Recover password

Years spent on the reservation inspire a book of updated traditional Navajo stories

ALBUQUERQUE, N.M. — Through the written word, Jim Kristofic proves he’s a darned good storyteller. His new book is “Black Sheep, White Crow and Other Windmill Tales: Stories from Navajo Country.”

The book will appeal to most literate age groups. But Kristofic said he wrote the book with young readers in mind, specifically those in middle school and high school. The book is an outgrowth of his experiences teaching at Kaibeto Middle School on the rez in Arizona.

“It only took me three months to write it, he said in a phone interview. “But it took me three years to get all the stories verified by people from Ganado. My neighbors read it. I use traditional (Navajo) concepts and ideas but put them in a new way in some of the stories. I did do it respectfully, correctly.”

Kristofic had ideas for original stories based in Navajo tales, including a modern coyote story. He checked with people on the rez to see if it was OK to recast a traditional coyote story. The traditional tale became “The Boy Who Became Coyote.” The “boy” is named Delbert. As with many of the other stories in the collection, there’s a brief introductory tale with the repeating character of grandfather or, in Navajo, Chéí,who informs the reader about the moral.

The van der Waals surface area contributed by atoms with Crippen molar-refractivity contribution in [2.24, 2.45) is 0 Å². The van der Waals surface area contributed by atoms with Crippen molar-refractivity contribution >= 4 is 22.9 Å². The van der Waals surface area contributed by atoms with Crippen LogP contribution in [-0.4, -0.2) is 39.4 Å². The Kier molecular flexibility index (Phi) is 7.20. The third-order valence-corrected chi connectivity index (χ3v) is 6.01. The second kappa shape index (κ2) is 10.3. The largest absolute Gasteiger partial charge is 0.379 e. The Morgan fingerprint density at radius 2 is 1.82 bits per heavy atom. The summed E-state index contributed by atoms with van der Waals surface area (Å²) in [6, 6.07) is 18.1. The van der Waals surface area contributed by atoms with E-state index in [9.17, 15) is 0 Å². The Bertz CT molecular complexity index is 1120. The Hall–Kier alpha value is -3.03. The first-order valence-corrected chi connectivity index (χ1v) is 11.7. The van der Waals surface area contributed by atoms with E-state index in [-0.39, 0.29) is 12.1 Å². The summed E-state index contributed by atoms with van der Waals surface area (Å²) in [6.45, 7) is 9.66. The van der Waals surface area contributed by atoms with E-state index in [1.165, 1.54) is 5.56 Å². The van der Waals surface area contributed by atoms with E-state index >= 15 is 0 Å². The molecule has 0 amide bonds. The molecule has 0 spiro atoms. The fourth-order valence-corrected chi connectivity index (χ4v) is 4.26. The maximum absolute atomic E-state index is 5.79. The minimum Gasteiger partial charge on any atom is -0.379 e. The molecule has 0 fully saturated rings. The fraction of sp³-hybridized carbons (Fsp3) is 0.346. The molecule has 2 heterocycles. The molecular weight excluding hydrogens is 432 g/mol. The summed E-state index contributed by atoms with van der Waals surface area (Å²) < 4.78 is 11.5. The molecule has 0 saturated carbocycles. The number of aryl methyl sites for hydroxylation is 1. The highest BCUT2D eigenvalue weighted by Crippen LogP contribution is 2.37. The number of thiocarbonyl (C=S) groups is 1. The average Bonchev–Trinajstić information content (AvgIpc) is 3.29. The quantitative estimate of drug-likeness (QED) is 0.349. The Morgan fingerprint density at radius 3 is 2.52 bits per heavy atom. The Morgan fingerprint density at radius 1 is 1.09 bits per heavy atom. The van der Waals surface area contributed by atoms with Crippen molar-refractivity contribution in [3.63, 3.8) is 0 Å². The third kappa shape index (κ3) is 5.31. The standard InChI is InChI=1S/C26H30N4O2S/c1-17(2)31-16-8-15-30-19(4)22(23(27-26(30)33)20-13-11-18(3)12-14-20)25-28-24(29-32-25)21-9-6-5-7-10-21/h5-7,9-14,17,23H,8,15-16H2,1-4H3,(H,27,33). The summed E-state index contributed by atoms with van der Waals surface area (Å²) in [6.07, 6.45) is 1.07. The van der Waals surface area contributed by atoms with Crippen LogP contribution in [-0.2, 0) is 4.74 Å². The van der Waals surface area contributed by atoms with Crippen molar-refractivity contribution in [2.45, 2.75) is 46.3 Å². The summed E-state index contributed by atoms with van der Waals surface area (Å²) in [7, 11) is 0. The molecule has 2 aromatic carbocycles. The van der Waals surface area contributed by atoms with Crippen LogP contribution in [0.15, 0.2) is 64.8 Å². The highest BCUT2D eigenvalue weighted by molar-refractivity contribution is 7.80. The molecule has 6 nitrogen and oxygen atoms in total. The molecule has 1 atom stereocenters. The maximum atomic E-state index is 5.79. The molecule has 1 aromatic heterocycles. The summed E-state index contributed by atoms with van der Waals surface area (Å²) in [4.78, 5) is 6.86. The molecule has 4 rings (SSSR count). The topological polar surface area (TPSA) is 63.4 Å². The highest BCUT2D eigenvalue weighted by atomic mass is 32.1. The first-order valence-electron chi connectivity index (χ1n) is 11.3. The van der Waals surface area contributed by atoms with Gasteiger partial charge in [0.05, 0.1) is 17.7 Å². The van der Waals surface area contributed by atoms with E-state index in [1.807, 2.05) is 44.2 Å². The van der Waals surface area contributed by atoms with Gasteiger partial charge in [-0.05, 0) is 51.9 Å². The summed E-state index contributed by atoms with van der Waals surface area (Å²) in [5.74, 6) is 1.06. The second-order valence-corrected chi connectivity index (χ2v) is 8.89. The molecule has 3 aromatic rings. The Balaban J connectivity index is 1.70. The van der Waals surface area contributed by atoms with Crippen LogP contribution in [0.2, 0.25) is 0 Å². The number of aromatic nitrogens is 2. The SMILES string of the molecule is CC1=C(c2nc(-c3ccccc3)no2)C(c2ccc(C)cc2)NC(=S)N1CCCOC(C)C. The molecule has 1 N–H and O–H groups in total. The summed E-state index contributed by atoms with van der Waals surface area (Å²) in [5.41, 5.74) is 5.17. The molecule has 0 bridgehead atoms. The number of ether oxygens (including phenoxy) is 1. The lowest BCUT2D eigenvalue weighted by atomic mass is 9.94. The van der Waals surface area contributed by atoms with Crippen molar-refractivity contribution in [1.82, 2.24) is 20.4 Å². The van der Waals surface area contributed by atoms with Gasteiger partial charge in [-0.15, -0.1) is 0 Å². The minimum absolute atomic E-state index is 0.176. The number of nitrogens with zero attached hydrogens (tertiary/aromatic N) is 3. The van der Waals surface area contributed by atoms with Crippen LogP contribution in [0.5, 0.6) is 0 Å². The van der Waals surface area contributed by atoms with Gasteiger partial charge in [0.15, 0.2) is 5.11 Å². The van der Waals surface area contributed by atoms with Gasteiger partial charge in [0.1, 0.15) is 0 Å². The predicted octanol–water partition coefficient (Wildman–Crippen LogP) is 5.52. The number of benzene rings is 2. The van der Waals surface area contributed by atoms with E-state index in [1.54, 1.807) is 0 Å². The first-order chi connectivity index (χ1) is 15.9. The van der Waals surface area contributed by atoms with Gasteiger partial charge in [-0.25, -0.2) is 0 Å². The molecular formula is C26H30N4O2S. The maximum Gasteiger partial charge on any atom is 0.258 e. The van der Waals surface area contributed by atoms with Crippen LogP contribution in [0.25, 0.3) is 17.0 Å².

Advertisement

Continue reading

In the run-up to “The Boy Who Became Coyote,” Chéí is telling Kameron Nez, also a recurring teenage character, that his classmate Rynell is truly a trickster. These two stories are related by theme but not by content.

The book is predominantly in English. There are enough Navajo words in it that the volume includes a guide to definitions and pronunciation of those words.

Kristofic’s short stories also teach readers about Navajo life as Tony Hillerman’s mysteries did, without being didactic.

The book features sketches by Nolan Karras James, a well-known Navajo illustrator, musician and songwriter who happens to be Kristofic’s stepfather. The sketches are charming complements to the tales.

James also illustrated Kristofic’s 2015 book “The Hero Twins: A Navajo-English Story of the Monster Slayers.” Kristofic’s first book was the memoir “Navajos Wear Nikes: A Reservation Life.”

At age 6, Kristofic moved with his mother to Ganado, Ariz., from Pittsburgh. He’s absorbed many Navajo stories over the years. He has worked on and off the rez for more than 10 years as a river guide, park ranger, ranch hand, journalist and oral historian.

Now 35, Kristofic lives in Taos.

“The primary reason I moved here was a project to develop ideas for sustainable housing on the Navajo Reservation. Taos is where a lot of ideas are – for example, earthships,” he said.

Kristofic is also writing a book about sustainable building in northern New Mexico that will help those on the reservation. He’s thinking about building a demonstration home in Taos, then returning to live and work on the rez where, he said, “a lot of people have these (building) ideas also,” he said.

“I really like writing about real things that affect peoples’ lives. For humans in the 21st century, the challenge is really ourselves: How we can make ourselves a people who won’t threaten the planet on which we live, and in a modern lifestyle? Is that even possible?”

TOP |